All of this begs the question. How did Winston Churchill have the time to produce so much written work while taking on the task of running major portions of the most prolific empire the world had ever seen? Those that study or even knew Churchill would likely turn that question on its side and ask how he had time to do anything else when it is clear to them so much of his passion and energy was poured into his creative process.
Churchill never stopped producing. When he woke, he sat up in bed, plugged a cigar in his mouth and began to dictate to one of the army of scribes that he had on staff at his Chartwell estate. When he needed a fact confirmed or an exact date chased down, a rarity because of his remarkable recall, he sent one of his staff of researchers into his vast family library pouring out of every orifice in his famous Chartwell study. This went on all day and into the night. He usually dismissed his staff around three in the morning. When in office, he often scheduled his obligations somewhere between his stream of consciousness dictations. Producing literature and journalism was a compulsion.
So what’s the point? Winston Churchill, long before he was the Winston Churchill of his June 4th speech, was a man who had something to say to the world. And he said it. He wasn’t always right. As the Lord of the Admiralty in World War I, he was the chief architect of one of the worst military failures in modern history at Gallipoli. His views and off-hand comments on Indian independence would likely have landed him apologetically resigning from today’s modern political landscape. One thing was consistent though. No matter where he was in his political career, stage of life or phase of conflict, Churchill viewed everything around him as an opportunity to express himself. This was one of the key ingredients in his resiliency. No matter how poorly received or even at times, absolutely wrong his point of view was on the last topic, it never silenced him when the next one opportunity to express himself came around. Twice during his political career, he changed parties after decades of establishment with the opposition. Churchill didn’t have a burning platform. He was a burning platform. So when the world hung in the balance and the forces of oppression stood poised to march unopposed across the globe, Churchill did what he always did. He spoke up. He spoke up against Chamberlain and his policy of appeasement. He spoke up against Hitler and recognized the lunacy of his Anti-Semetic rhetoric years before evidence of the Holocaust ever surfaced. He spoke up to FDR, urging him daily to end the policy of American isolation. As it had been for the fifty years preceding the crisis, Winston Churchill had something to say. And he said it.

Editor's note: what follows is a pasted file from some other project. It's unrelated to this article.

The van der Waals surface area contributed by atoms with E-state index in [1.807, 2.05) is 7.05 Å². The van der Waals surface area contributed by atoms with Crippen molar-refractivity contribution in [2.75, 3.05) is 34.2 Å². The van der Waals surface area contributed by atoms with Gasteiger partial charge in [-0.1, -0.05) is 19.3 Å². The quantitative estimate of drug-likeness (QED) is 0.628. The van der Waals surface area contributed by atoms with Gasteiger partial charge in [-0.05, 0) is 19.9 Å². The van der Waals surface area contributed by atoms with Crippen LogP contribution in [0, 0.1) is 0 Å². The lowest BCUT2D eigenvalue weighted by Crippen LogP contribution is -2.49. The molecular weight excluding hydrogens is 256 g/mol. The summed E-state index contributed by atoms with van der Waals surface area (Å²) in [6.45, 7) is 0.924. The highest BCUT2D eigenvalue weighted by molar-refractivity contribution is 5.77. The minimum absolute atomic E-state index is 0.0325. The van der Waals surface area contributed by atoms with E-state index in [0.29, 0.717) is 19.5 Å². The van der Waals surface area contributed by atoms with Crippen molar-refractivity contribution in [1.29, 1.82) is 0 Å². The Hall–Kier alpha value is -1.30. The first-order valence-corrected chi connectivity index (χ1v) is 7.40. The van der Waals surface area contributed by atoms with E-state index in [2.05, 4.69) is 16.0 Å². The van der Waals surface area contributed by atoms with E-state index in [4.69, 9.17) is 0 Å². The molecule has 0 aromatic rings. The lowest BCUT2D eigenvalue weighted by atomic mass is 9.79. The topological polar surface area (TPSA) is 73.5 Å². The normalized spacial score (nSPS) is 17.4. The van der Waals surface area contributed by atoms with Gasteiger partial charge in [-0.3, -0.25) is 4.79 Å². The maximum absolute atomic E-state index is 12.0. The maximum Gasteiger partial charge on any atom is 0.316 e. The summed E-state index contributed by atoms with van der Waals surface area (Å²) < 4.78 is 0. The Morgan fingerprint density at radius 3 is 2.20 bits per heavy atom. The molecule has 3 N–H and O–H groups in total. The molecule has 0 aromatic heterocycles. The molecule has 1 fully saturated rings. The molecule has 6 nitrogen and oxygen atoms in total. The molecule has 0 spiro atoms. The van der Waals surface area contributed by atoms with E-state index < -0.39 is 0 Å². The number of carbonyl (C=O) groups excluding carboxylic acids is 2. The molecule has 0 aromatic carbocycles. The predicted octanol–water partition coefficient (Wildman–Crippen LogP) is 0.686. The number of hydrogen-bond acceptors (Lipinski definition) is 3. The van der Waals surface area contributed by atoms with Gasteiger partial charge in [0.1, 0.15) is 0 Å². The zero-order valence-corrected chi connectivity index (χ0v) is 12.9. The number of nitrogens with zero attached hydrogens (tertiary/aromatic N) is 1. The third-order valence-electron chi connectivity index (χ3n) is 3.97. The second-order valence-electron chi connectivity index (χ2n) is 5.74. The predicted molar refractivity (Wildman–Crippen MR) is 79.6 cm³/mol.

In the spirit of Churchill’s passion for expression, I’ve started this blog. Not because I aim to be a modern day Churchill. By that measure, I’m decades of political service and millions of words off the pace by this point in my life. I’ve started it because I too have something to say. It’s high time I got to work on saying it. The spirit of the blog is objectivity. In today’s information environment, it is becoming increasingly difficult to find facts, data and objective context to important events of our times. We’ve lost the signal in the noise. This is not a political blog. Its contents aim to be far too sensitive to circumstance and fact to be motivated by ideology. In the end, I hope to find the therapy Churchill found in creating the written word. For those of you who ever choose to spend any time here, I hope you enjoy.